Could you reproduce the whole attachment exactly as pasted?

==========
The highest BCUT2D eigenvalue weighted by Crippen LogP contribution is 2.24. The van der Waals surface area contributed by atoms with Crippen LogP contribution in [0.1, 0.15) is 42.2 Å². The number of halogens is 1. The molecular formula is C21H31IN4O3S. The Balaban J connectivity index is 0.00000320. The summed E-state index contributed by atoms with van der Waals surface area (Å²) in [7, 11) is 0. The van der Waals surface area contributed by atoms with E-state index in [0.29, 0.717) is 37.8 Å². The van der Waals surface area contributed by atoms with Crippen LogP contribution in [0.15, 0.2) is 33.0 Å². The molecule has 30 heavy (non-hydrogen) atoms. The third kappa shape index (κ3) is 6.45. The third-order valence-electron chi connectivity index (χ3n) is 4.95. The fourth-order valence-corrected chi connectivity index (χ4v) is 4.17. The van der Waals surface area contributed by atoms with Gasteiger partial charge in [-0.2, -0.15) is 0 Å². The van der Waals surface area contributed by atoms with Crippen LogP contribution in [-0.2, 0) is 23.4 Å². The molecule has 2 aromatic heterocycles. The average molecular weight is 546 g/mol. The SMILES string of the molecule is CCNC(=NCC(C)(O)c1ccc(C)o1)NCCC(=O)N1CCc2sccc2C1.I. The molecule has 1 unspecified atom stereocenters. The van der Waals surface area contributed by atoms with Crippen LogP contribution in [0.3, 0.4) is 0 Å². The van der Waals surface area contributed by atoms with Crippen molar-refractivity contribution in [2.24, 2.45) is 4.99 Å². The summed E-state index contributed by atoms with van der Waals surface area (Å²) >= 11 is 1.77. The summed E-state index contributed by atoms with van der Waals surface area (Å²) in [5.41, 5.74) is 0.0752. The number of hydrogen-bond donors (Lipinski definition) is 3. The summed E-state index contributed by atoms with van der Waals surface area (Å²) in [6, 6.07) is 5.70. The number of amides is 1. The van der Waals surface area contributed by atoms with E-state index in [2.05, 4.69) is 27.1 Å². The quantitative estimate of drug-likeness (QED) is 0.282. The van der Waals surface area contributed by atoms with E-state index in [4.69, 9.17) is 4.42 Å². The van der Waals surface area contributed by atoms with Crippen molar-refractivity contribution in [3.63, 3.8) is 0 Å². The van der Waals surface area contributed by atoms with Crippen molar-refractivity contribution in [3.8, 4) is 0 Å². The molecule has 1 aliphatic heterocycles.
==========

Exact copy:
The highest BCUT2D eigenvalue weighted by Crippen LogP contribution is 2.24. The van der Waals surface area contributed by atoms with Crippen LogP contribution in [0.1, 0.15) is 42.2 Å². The number of halogens is 1. The molecular formula is C21H31IN4O3S. The Balaban J connectivity index is 0.00000320. The summed E-state index contributed by atoms with van der Waals surface area (Å²) in [7, 11) is 0. The van der Waals surface area contributed by atoms with E-state index in [0.29, 0.717) is 37.8 Å². The van der Waals surface area contributed by atoms with Crippen LogP contribution in [0.15, 0.2) is 33.0 Å². The molecule has 30 heavy (non-hydrogen) atoms. The third kappa shape index (κ3) is 6.45. The third-order valence-electron chi connectivity index (χ3n) is 4.95. The fourth-order valence-corrected chi connectivity index (χ4v) is 4.17. The van der Waals surface area contributed by atoms with Gasteiger partial charge in [-0.2, -0.15) is 0 Å². The van der Waals surface area contributed by atoms with Crippen LogP contribution in [-0.2, 0) is 23.4 Å². The molecule has 2 aromatic heterocycles. The average molecular weight is 546 g/mol. The SMILES string of the molecule is CCNC(=NCC(C)(O)c1ccc(C)o1)NCCC(=O)N1CCc2sccc2C1.I. The molecule has 1 unspecified atom stereocenters. The van der Waals surface area contributed by atoms with Crippen LogP contribution in [0.3, 0.4) is 0 Å². The van der Waals surface area contributed by atoms with Crippen molar-refractivity contribution in [2.24, 2.45) is 4.99 Å². The summed E-state index contributed by atoms with van der Waals surface area (Å²) >= 11 is 1.77. The summed E-state index contributed by atoms with van der Waals surface area (Å²) in [5.41, 5.74) is 0.0752. The number of hydrogen-bond donors (Lipinski definition) is 3. The summed E-state index contributed by atoms with van der Waals surface area (Å²) in [6, 6.07) is 5.70. The number of amides is 1. The van der Waals surface area contributed by atoms with E-state index in [2.05, 4.69) is 27.1 Å². The quantitative estimate of drug-likeness (QED) is 0.282. The van der Waals surface area contributed by atoms with E-state index in [4.69, 9.17) is 4.42 Å². The van der Waals surface area contributed by atoms with Crippen molar-refractivity contribution in [3.63, 3.8) is 0 Å². The van der Waals surface area contributed by atoms with Crippen molar-refractivity contribution in [3.8, 4) is 0 Å². The molecule has 1 aliphatic heterocycles.